Adapted from Big Vegan, Over 350 Recipes, No Meat, No Dairy, All Delicious (Chronicle Books, 2011) by Robin Asbell

In Indonesia, Singapore, and Malaysia, rendang is most commonly made with beef but you can use your choice of meat, as well as vegetables, as this recipe demonstrates. The green beans at my grocery store were a little sad looking so I used sugar snap peas instead. Since I had some kaffir lime leaves in the freezer I tossed some in and I substituted ground coriander for the cloves.

Time:1 hour
Makes: 4 servings

1 large red Fresno chili, seeded
1/4 cup/30 g minced onion or shallot
1 tablespoon minced peeled fresh ginger
2 cloves garlic, peeled
1 lemon, zested
1 lime, zested
1 teaspoon ground turmeric
1/4 teaspoon ground coriander, or 1/8 teaspoon ground cloves
1 tablespoon vegetable oil
1 cup/240 ml coconut milk
2 Kaffir lime leaves, crushed to release their essential oils
1 lb/455 g fingerling or small new (baby) potatoes, halved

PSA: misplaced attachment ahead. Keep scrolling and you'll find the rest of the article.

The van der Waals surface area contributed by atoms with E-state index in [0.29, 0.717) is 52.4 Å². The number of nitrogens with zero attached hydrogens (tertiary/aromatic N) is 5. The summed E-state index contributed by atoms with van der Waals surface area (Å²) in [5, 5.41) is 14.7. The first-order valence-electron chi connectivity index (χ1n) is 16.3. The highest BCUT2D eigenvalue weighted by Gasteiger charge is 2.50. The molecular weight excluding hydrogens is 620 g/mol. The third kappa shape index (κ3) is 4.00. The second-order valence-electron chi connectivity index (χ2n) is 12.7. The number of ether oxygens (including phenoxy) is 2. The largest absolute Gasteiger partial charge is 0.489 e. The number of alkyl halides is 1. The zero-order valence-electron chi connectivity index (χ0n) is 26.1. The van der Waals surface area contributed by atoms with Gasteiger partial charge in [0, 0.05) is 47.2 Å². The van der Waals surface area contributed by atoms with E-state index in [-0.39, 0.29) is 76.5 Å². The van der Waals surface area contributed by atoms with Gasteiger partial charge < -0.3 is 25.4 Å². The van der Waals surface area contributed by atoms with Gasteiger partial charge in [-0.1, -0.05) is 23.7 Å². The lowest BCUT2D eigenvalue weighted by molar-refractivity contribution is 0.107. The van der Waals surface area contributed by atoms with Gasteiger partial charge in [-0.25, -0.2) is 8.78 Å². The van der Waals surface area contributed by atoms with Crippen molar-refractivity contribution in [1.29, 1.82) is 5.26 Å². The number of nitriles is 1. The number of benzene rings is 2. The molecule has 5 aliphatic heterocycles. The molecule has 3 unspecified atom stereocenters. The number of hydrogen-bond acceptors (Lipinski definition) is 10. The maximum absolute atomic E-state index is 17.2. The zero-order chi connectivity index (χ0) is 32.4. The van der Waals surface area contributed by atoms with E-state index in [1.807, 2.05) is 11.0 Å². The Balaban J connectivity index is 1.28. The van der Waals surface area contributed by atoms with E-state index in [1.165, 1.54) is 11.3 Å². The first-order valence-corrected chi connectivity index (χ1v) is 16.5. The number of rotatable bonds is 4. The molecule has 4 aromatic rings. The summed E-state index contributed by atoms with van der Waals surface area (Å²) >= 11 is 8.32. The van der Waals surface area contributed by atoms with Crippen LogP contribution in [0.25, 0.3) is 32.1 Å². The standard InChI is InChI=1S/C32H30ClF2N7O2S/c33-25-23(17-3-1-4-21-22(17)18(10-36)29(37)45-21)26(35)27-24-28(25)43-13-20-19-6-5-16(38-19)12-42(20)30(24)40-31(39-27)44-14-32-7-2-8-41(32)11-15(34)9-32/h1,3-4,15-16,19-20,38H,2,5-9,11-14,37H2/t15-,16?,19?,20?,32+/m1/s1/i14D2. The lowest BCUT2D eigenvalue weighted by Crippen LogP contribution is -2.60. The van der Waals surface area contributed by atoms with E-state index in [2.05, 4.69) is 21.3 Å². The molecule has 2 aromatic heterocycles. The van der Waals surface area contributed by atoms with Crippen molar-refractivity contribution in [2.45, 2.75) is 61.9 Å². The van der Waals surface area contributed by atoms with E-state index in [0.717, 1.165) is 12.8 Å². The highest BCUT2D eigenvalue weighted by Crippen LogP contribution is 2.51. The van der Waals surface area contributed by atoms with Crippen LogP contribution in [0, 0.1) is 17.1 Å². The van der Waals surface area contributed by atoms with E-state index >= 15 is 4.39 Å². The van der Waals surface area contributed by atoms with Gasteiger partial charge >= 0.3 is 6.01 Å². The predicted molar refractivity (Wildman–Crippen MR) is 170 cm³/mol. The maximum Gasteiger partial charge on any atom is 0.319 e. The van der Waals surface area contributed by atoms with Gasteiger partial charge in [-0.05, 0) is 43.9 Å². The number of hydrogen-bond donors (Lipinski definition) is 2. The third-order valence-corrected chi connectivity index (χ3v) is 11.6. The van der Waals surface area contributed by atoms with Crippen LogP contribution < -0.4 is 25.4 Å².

4 oz/115 g sugar snap peas or green beans, trimmed
1 medium carrot, julienned
1 teaspoon tamari or soy sauce
1/2 teaspoon salt

In a coffee grinder or mini chopper, combine the chili, shallot, ginger, garlic, lime and lemon zests, turmeric, and coriander. Process to puree them to a smooth paste. If needed, add a little of the coconut milk to help it puree. Or use a mortar and pestle (which is what I did!).

In a wok or large frying pan, heat the oil over medium heat until it starts to shimmer. Fry the paste until fragrant, about 3 to 4 minutes. Stir in the coconut milk and kaffir lime leaves and mix well. Add the potatoes and bring them to a simmer, stirring. Cover and check often, stirring and adding water as needed to keep the potatoes from sticking.

When the potatoes are almost tender, about 8 to 10 minutes, add the beans, carrot, tamari, and salt and keep stirring. Cook until the vegetables are tender, another 3 to 4 minutes (or cooked to your liking), and the sauce is completely thick and coats the vegetables. Squeeze half of the zested lime over the vegetables, taste, and add more as desired. Fish out the kaffir lime leaves and discard.

Serve hot with white rice.


Here some other rendang recipes to try:

Rasa Malaysia: Rendang Daging (Beef rendang)
Serious Eats: A series of rendang recipes to try
Seasaltwithfood: Indonesian rendang recipe

And if you’d like to check out the rest of the Big Vegan Virtual Potluck, here are the links: